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The initial Russian announcement was bluster. From the NYT's vaccine tracker: On Aug. 11, President Vladimir V. Putin announced that a Russian health care regulator had approved the vaccine, renamed Sputnik V, before Phase 3 trials had even begun. Vaccine experts decried the move as risky, and Russia later walked back the announcement, saying that the ...


12

Answering my own question since I believe I've found the answer. According to this source, The senior minister at the department, Mikhail Murashko, announced last week that a nationwide mass vaccination program is planned to begin in October. Murashko added that all expenses will be covered by the government. Therefore right now (September) the vaccine ...


6

People don't just act in response to official orders. People react to the perception of danger, and by the time various official responses were announced, they were already taking measures to prevent the spread of COVID-19 (some more effective than others). For example, look at the mobility data for New York: By the time the lockdown started on March 22, ...


2

It's possible your news source confused deaths with hospitalizations, confused the cause of death, or that 2018 was particularly bad flu year in Argentina (but I rather doubt that). Peer-reviewed, albeit older publications put the flu mortality figures much lower: During 2002–2009, we estimated that influenza contributed to an average of approximately 2000–...


2

As of August 24, 2020, the jury is out on your question--Can the replication and transmission of the SARS-CoV-2 (2019-nCoV) virus in humans be inhibited in a similar way by the use of oseltamivir? It could be answered definitively only in a randomized trial. The company that manufactures Tamiflu—the branded version of oseltamivir--seems not to consider ...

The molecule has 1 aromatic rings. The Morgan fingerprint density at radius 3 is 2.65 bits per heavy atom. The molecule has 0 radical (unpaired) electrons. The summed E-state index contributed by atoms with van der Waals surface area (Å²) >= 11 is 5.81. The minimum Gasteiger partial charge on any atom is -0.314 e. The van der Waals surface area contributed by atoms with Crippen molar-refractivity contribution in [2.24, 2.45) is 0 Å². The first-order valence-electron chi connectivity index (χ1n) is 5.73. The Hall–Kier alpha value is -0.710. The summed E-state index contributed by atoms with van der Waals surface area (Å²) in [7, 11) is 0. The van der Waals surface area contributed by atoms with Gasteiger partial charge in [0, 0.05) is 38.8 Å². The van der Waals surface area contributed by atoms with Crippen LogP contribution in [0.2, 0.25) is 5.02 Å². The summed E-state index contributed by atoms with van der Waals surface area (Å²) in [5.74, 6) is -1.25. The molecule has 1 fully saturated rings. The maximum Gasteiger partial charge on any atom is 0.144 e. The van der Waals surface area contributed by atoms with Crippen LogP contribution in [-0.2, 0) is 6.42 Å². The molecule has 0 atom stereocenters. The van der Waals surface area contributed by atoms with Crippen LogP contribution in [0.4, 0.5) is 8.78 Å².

1

From what I can tell, yes, both oxygen and carbon dioxide gas particles will follow brownian dynamics as they move through the air on both sides of an N95 mask. And, yes, studies (on people wearing N95 masks, not on the mask itself--which more directly answers the concern) have shown that carbon dioxide does get trapped in the mask and builds-up over time. (...


1

From a recent review of "Warp Speed" vaccine candidates General experience, combined with emerging data, suggests that the most rapidly produced vaccines (i.e., nucleic acids and virus vectors) may also be the least capable of eliciting high titers of antibodies and NAbs to the S-protein. So, it's probably a safe bet to limit discussion to those ...


1

I don't think he's referring to anything specific. "May be" is not a definitive statement, it just seems he is suggesting that it is plausible that a vaccine could be less protective than regular mask wearing. "I might even go so far" couches it even more. I think that's probably not a great statement to make, either, a better one might ...


1

The answer to this question is: "we don't know". This is because COVID-19 statistics reported by Russia may be highly questionable. This alone makes its interpretation hard, whether or not the vaccine is widely available by the time the data are published. Even by the time the vaccine is distributed widely, and regardless of its effect on COVID-19 ...


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